In a separate development, Reporters Without Borders (RSF) has published an article urging digital platforms to protect journalists from harassment when covering coronavirus related news. The article directs special attention to Spain, where the far-right Vox party has “stepped up its online harassment of critical journalists”, according to RSF.
“It is very alarming to see politicians fomenting online hatred against journalists just because they are not covering the COVID-19 crisis as the politicians would like. The resulting online hate campaigns pose a serious threat to the safety of journalists and to democracies themselves. This unprecedented pandemic is a unique opportunity to resolve a systemic problem on online platforms. Aside from the COVID-19 crisis, the platforms must commit to greater transparency in the way they moderate content and what they do to combat harassment of journalists.”- RSF secretary-general Christophe Deloire.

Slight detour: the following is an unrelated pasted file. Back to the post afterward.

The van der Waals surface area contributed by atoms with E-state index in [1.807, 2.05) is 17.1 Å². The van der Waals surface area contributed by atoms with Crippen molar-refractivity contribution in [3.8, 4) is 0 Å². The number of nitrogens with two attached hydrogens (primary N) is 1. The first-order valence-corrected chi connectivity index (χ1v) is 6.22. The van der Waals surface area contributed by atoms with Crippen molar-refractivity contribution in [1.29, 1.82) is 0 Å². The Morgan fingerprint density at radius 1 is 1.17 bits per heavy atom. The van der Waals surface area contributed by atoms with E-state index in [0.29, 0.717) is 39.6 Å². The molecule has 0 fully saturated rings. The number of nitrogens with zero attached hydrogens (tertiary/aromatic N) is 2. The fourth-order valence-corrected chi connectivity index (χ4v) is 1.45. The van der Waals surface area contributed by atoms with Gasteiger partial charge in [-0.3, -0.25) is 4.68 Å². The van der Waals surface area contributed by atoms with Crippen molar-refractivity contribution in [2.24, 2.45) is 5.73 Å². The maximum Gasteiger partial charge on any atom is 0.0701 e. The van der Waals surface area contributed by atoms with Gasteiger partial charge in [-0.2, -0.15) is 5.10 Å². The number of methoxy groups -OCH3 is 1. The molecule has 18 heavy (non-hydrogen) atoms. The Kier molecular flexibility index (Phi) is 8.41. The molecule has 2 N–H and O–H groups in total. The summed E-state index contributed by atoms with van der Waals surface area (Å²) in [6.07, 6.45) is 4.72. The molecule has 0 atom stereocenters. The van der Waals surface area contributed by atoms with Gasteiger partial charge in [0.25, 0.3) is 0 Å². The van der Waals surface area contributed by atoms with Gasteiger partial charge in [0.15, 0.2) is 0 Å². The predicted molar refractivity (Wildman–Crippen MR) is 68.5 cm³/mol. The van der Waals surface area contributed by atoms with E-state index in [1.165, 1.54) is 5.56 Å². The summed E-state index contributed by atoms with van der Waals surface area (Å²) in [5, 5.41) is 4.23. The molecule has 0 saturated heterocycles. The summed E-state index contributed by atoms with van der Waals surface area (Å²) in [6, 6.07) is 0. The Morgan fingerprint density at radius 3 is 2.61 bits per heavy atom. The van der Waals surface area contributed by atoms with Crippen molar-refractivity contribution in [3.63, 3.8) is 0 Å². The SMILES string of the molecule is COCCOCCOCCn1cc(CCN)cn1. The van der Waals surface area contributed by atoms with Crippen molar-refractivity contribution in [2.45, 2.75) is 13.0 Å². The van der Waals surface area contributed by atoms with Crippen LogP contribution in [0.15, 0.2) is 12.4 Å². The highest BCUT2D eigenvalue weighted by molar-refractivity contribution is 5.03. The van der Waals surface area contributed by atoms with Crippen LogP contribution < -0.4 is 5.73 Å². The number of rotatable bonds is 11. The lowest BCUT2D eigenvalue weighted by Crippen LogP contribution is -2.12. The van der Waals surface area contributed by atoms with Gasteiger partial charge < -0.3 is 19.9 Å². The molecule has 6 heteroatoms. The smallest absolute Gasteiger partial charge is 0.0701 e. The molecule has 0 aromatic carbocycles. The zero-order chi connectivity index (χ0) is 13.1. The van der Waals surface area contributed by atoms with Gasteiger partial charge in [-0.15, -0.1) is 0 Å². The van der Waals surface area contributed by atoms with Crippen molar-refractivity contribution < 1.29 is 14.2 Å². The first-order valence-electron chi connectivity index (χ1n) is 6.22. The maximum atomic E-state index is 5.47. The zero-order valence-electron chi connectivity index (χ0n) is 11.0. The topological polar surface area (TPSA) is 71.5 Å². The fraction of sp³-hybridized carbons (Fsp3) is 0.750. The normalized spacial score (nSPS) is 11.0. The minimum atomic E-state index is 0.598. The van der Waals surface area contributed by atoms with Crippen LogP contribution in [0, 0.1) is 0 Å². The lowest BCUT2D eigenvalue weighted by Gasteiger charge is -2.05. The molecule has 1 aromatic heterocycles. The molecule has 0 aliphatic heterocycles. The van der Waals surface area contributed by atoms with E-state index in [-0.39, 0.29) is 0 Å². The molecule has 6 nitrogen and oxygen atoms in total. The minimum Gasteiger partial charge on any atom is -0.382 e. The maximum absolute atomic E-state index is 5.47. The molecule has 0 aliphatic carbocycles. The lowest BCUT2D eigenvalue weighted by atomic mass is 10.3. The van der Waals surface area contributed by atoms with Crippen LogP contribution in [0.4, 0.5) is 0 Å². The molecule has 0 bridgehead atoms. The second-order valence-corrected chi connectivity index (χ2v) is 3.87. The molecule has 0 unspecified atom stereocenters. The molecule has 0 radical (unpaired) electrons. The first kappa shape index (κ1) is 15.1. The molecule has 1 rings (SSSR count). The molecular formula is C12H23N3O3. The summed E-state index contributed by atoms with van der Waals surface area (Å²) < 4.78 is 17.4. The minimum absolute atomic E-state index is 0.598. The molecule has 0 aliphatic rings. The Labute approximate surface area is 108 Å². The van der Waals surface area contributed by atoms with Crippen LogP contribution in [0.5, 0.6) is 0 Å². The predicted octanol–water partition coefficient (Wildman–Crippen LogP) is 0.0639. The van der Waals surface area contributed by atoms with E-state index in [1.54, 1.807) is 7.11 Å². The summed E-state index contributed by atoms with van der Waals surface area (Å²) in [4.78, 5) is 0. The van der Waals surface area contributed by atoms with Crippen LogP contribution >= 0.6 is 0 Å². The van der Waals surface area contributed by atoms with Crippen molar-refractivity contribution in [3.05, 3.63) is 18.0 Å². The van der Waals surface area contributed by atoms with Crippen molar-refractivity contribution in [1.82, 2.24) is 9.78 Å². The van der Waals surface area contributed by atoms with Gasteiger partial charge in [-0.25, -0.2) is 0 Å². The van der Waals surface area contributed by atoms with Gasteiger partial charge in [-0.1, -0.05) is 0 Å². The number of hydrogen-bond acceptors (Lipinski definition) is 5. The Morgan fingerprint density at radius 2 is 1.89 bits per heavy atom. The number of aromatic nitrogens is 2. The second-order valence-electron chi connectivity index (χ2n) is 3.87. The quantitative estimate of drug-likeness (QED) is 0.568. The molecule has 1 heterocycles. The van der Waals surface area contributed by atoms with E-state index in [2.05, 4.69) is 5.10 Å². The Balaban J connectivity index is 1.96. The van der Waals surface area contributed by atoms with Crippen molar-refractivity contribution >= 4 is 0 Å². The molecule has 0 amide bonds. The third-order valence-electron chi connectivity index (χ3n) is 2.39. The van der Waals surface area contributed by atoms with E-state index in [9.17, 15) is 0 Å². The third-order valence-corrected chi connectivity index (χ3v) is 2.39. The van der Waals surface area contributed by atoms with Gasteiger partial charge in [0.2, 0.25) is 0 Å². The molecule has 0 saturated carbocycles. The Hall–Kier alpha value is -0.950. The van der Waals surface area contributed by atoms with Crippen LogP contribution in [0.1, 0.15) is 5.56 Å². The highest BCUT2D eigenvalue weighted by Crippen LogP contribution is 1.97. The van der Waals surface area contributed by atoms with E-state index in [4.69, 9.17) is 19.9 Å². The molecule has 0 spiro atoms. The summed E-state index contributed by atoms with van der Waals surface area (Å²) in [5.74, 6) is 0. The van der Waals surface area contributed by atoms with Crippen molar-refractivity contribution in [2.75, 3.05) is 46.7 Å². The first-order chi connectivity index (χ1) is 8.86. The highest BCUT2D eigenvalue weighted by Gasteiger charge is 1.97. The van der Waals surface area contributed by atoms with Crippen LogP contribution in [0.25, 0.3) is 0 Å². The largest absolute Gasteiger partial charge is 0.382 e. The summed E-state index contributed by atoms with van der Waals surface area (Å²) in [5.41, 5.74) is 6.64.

In a separate but related development, journalists were attacked and harassed during protests against the Sánchez government’s handling of the COVID-19 pandemic. For instance, Gabriel López, a reporter for the TVE television channel, was prevented from delivering a report due to Vox supporters’ deliberate honking and shouting. The protesters also verbally attacked López and his cameraman, shouting insults such as “faggots, communists, you must tell the truth”.
In another incident during the Madrid protest, a photographer for the newspaper La Razón was also assaulted by several people. A police complaint was filed. At a far-right protest in Ceuta (a Spanish enclave on the North African coast whose city hall is controlled by the right-wing People’s Party (PP), journalists report being subjected to racist and Islamaphobic insults.
Furthermore, Vox has been boycotting certain media outlets by banning them from Vox events.
RSF has repeatedly called on Vox to cease their attacks against the press. Alfonso Armada, Director of RSF Spain stated that:
“It’s an act of the utmost cynicism typical of extremist groups to say they condemn attacks against the press and blame them on ‘the enemy,’ when it is the hatred of the media that Vox constantly stokes which is behind this violence, […] Vox does not need to publicly assume its responsibility. We do it for them.”